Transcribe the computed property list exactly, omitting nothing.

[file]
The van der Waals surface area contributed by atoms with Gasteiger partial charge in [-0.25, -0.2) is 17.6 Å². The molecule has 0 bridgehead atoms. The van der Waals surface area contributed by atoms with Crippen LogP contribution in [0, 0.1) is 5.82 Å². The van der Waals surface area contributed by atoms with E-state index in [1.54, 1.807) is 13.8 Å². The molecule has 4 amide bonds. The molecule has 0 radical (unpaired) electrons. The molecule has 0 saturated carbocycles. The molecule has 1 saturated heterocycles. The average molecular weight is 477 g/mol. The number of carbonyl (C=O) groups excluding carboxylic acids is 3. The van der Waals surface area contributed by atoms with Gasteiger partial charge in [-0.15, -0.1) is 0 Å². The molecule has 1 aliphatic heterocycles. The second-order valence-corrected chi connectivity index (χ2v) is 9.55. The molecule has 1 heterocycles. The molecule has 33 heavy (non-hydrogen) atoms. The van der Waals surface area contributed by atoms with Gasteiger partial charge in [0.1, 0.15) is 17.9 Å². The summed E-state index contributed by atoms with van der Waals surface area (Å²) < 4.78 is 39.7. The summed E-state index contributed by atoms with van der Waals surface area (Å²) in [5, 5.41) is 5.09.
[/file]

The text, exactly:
The van der Waals surface area contributed by atoms with Gasteiger partial charge in [-0.25, -0.2) is 17.6 Å². The molecule has 0 bridgehead atoms. The van der Waals surface area contributed by atoms with Crippen LogP contribution in [0, 0.1) is 5.82 Å². The van der Waals surface area contributed by atoms with E-state index in [1.54, 1.807) is 13.8 Å². The molecule has 4 amide bonds. The molecule has 0 radical (unpaired) electrons. The molecule has 0 saturated carbocycles. The molecule has 1 saturated heterocycles. The average molecular weight is 477 g/mol. The number of carbonyl (C=O) groups excluding carboxylic acids is 3. The van der Waals surface area contributed by atoms with Gasteiger partial charge in [-0.15, -0.1) is 0 Å². The molecule has 1 aliphatic heterocycles. The second-order valence-corrected chi connectivity index (χ2v) is 9.55. The molecule has 1 heterocycles. The molecule has 33 heavy (non-hydrogen) atoms. The van der Waals surface area contributed by atoms with Gasteiger partial charge in [0.1, 0.15) is 17.9 Å². The summed E-state index contributed by atoms with van der Waals surface area (Å²) < 4.78 is 39.7. The summed E-state index contributed by atoms with van der Waals surface area (Å²) in [5, 5.41) is 5.09.